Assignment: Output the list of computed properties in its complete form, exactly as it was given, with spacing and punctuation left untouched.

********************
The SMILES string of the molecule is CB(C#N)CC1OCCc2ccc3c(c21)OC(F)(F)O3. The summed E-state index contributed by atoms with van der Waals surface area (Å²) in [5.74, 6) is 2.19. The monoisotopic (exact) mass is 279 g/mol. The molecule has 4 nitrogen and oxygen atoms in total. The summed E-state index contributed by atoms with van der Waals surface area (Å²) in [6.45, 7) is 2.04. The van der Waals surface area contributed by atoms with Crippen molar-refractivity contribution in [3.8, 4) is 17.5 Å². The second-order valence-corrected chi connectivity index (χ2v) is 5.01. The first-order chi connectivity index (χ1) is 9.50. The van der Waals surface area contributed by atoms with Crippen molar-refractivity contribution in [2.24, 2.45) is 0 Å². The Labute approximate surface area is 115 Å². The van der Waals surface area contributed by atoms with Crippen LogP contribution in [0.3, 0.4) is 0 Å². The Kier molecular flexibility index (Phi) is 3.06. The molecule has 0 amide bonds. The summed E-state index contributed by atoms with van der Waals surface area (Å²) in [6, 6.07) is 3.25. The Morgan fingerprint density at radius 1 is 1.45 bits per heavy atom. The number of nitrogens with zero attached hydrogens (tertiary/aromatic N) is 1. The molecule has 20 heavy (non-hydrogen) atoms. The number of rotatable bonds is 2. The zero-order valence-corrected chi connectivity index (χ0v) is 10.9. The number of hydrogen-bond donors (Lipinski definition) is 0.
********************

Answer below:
The SMILES string of the molecule is CB(C#N)CC1OCCc2ccc3c(c21)OC(F)(F)O3. The summed E-state index contributed by atoms with van der Waals surface area (Å²) in [5.74, 6) is 2.19. The monoisotopic (exact) mass is 279 g/mol. The molecule has 4 nitrogen and oxygen atoms in total. The summed E-state index contributed by atoms with van der Waals surface area (Å²) in [6.45, 7) is 2.04. The van der Waals surface area contributed by atoms with Crippen molar-refractivity contribution in [3.8, 4) is 17.5 Å². The second-order valence-corrected chi connectivity index (χ2v) is 5.01. The first-order chi connectivity index (χ1) is 9.50. The van der Waals surface area contributed by atoms with Crippen molar-refractivity contribution in [2.24, 2.45) is 0 Å². The Labute approximate surface area is 115 Å². The van der Waals surface area contributed by atoms with Crippen LogP contribution in [0.3, 0.4) is 0 Å². The Kier molecular flexibility index (Phi) is 3.06. The molecule has 0 amide bonds. The summed E-state index contributed by atoms with van der Waals surface area (Å²) in [6, 6.07) is 3.25. The Morgan fingerprint density at radius 1 is 1.45 bits per heavy atom. The number of nitrogens with zero attached hydrogens (tertiary/aromatic N) is 1. The molecule has 20 heavy (non-hydrogen) atoms. The number of rotatable bonds is 2. The zero-order valence-corrected chi connectivity index (χ0v) is 10.9. The number of hydrogen-bond donors (Lipinski definition) is 0.